Archives for posts with tag: WIlkinson

Phoebe Unwin @ Wilkinson

2There are basic emotions. Happiness. Sadness. Anger. Fear. These are like elements, the basic building blocks of Humanity.

Then there are more complex feelings that are more like chemical compounds. They can include the aforementioned emotions but are mixed with sensual stimulus, and context. Like smell, vision, memory and place, that are catalogued and recalled from the brain. These complex emotional compounds are harder to describe and often unique to the individual.

1Phoebe Unwin is all about capturing and recreating these emotional compounds in her work. Fleeting moments of life that are hard to understand unless you were there.

But what is Unwin trying to achieve by doing so? Does she want people to feel something or does she just want people to look at what she is feeling?

4If Unwin’s strategy is isolationist, i.e. not designed to trigger feelings or memories in other people and only present her own, Then for her art to be emotionally valuable to someone the paintings must be masterpieces (which, as nice as they are, are not) or Unwin herself must be emotionally valuable to you in the first place – therefore Unwin must be either Famous, or Infamous. Or have an intriguing personality which you would talk about to buyers.

If Unwins strategy is to evoke emotion within the viewer, Some paintings succeed. Her work is more effective when one can recognise context therefore triggering emotional response. But the more abstract works become defunct  – They are too gentle to evoke pure emotion (for example Rothko),  they are more likely to encourage critical analysis.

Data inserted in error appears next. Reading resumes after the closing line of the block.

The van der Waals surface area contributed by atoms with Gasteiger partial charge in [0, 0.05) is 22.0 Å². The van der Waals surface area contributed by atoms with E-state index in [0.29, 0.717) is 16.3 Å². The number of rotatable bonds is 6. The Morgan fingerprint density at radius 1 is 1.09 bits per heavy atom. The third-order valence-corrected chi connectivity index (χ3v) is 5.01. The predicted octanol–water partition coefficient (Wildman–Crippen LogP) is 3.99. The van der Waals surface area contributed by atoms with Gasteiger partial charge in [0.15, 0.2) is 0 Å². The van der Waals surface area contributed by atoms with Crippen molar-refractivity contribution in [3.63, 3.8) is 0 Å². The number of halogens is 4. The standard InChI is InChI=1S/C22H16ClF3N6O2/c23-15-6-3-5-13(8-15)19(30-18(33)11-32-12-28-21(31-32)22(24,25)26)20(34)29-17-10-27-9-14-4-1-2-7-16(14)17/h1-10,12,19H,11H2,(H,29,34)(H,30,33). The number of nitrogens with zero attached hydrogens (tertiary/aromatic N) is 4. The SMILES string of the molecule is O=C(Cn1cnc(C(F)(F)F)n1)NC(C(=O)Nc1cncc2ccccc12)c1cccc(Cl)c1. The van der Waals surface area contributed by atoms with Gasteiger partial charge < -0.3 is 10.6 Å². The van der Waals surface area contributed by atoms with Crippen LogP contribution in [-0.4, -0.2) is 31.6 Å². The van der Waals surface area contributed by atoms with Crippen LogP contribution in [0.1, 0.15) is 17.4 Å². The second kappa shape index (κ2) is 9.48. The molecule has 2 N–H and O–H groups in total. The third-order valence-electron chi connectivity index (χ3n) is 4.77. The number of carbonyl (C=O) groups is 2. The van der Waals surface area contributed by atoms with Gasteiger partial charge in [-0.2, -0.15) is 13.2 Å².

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I can appreciate Unwins brave pursuit of subtle complexity, but i reckon it’s a sticky wicket.

Runs till 13th October
Wilkinson
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Makiko Kudo @ Wilkinson

What’s going on with Britain? The Economy’s going to hell in a handcart, the government is on a cutting spree and Gorgeous Galloway has managed to blag a seat in parliament. In the current atmosphere of disillusionment and all those other depressing things, people need a little escapism. Especially young people who don’t have a job or much to look forward to, they aren’t interested in the realities of politics or current affairs. They want to disappear deep into online worlds where they can act out a more interesting life.

This sentiment is in someways captured by Makiko Kudo’s oil painting’s, although she may not be aware of the UK’s socio-political climate. They are an interesting correlation of modern anime,  computer game context, fauvist colour palette and impressionist form. From a distance they may seem like any standard japanese graphic novel but upon closer inspection you will be able to experience the lush textured brushwork and loose gestural application of vividly coloured of paint.

Most fantasy cartoon worlds normally contain an optimistic happy character searching actively for their destiny. But in these paintings the main characters play a much more passive role. Seemingly bereft and directionless they are at the mercy of their surroundings. It’s a bit like  reading a obscure japanese manga comic whilst listening to The Smiths.

But to be clear these canvases are not comics.  They are emotionally rich, beautiful to look at and pack quite a punch. I’d definitely like one on my wall (if i had a wall big enough)